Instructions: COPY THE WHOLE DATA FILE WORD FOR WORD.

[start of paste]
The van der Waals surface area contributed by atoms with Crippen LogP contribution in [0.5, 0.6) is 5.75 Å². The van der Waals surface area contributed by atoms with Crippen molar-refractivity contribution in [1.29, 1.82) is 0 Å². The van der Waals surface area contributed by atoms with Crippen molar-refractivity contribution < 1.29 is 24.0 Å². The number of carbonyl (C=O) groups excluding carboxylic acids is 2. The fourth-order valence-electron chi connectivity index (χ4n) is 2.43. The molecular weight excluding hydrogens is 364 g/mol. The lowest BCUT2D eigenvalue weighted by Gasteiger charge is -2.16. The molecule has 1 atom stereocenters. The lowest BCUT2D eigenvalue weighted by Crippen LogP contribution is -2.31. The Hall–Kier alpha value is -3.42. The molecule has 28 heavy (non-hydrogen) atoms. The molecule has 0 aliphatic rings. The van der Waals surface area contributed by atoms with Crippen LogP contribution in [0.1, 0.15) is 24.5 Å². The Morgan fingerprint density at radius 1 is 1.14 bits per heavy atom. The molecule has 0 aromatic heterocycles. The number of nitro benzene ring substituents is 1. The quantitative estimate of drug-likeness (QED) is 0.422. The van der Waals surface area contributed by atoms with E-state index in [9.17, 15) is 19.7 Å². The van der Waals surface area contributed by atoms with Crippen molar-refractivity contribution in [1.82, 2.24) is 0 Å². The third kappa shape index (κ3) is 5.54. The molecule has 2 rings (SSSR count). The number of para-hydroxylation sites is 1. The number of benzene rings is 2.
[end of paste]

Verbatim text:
The van der Waals surface area contributed by atoms with Crippen LogP contribution in [0.5, 0.6) is 5.75 Å². The van der Waals surface area contributed by atoms with Crippen molar-refractivity contribution in [1.29, 1.82) is 0 Å². The van der Waals surface area contributed by atoms with Crippen molar-refractivity contribution < 1.29 is 24.0 Å². The number of carbonyl (C=O) groups excluding carboxylic acids is 2. The fourth-order valence-electron chi connectivity index (χ4n) is 2.43. The molecular weight excluding hydrogens is 364 g/mol. The lowest BCUT2D eigenvalue weighted by Gasteiger charge is -2.16. The molecule has 1 atom stereocenters. The lowest BCUT2D eigenvalue weighted by Crippen LogP contribution is -2.31. The Hall–Kier alpha value is -3.42. The molecule has 28 heavy (non-hydrogen) atoms. The molecule has 0 aliphatic rings. The van der Waals surface area contributed by atoms with Crippen LogP contribution in [0.1, 0.15) is 24.5 Å². The Morgan fingerprint density at radius 1 is 1.14 bits per heavy atom. The molecule has 0 aromatic heterocycles. The number of nitro benzene ring substituents is 1. The quantitative estimate of drug-likeness (QED) is 0.422. The van der Waals surface area contributed by atoms with E-state index in [9.17, 15) is 19.7 Å². The van der Waals surface area contributed by atoms with Crippen molar-refractivity contribution in [1.82, 2.24) is 0 Å². The third kappa shape index (κ3) is 5.54. The molecule has 2 rings (SSSR count). The number of para-hydroxylation sites is 1. The number of benzene rings is 2.